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Realizing the presence, promise, and power of the Kingdom of God.

Nowhere Man

To his European contemporaries, Columbanus was hick.

Columbanus (2)

Columban, who is also called Columba, was born on the island of Ireland. This is situated in the extreme ocean and, according to common report, is charming, productive of various nations, and free from the wars which trouble other nations. Here lives the race of the Scots, who, although they lack the laws of the other nations, flourish in the doctrine of Christian strength, and exceed in faith all the neighboring tribes.

  - Jonas, Life of St. Columban (early 7th century)[1]

Who would listen to a greenhorn? Who would not say at once: Who is this bumptious babbler? For all we Irish, inhabitants of the world’s edge, are disciples of Saints Peter and Paul and of all the disciples who wrote the sacred canon by the Holy Ghost, and we accept nothing outside the evangelical and apostolic teaching…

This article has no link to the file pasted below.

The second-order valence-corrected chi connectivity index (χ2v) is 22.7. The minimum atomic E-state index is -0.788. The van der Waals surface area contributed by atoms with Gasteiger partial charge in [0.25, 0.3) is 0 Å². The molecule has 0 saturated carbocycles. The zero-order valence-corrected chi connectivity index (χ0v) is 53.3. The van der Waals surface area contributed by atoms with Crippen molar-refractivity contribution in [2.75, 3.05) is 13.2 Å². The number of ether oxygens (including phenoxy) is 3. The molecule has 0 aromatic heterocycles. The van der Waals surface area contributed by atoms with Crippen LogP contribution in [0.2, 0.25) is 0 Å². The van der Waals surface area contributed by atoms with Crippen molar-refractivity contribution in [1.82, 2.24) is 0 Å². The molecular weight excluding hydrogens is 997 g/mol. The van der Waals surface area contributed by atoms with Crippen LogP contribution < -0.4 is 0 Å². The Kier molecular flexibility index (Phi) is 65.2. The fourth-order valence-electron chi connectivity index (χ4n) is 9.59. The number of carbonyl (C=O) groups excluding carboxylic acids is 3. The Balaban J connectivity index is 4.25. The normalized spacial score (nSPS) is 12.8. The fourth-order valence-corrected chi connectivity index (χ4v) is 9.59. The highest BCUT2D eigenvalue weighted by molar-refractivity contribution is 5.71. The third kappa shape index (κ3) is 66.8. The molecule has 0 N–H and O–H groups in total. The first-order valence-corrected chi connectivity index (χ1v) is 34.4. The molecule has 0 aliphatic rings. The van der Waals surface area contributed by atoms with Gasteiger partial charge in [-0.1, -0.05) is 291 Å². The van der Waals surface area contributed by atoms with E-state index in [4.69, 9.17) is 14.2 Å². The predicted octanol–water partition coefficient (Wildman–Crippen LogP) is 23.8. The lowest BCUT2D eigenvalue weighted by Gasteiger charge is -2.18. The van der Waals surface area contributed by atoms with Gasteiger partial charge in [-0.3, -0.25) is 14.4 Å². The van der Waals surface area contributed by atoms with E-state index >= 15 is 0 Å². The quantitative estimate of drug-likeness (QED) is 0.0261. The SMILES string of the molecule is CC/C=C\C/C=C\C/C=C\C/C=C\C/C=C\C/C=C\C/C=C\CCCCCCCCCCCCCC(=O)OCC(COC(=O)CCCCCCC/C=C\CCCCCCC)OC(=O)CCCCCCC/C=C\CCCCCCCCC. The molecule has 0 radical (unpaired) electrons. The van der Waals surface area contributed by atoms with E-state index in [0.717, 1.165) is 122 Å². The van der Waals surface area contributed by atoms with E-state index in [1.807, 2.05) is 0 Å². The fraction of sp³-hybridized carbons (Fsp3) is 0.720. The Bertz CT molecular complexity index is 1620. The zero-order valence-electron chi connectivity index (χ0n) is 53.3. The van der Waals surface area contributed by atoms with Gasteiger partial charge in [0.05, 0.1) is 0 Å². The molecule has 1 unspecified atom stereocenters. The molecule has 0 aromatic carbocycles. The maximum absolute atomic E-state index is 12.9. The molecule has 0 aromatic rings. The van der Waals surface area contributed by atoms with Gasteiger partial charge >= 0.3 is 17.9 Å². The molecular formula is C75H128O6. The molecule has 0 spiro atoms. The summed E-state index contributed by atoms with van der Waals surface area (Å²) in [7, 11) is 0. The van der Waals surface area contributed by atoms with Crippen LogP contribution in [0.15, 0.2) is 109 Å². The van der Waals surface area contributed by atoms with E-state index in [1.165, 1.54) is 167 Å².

- Columbanus, Letter to Pope Boniface[2]

And Nathanael said to him, “Can anything good come out of Nazareth?”

  - John 1.46

God does surprising things sometimes. Things we’d never expect and may even find difficult to believe.

Such as begin a great revival of Christian faith in a remote, obscure, uncivilized, place like Ireland.

Even a century and a half into the Celtic Revival, Jonas, writing from northern Italy, had to explain to his readers where Ireland is. Ireland was the end of the world, “situated in the extreme ocean,” right near “the world’s edge.” Nobody went there, and nobody who was anybody was from there; most educated Europeans had perhaps heard of Ireland, but they wouldn’t have known much about it.

The Romans, though they ferried across the English Channel to subdue all of Britain, didn’t consider Ireland, much closer by water, worth the effort.

The “Scots” – scotti as the Irish race was then known – were regarded as a drunken, violent, and unruly lot. When Eriugena, during the afterglow of the Celtic Revival, met with the Carolingian king whose court he had come to serve, the king, seated across the table from Eriugena, and wanting to let him know his place, asked in Latin, whether he knew what separated a drunkard – sotti – from an Irishman – scotti. With typical and biting Irish wit, Eriugena answered, “Only a table.”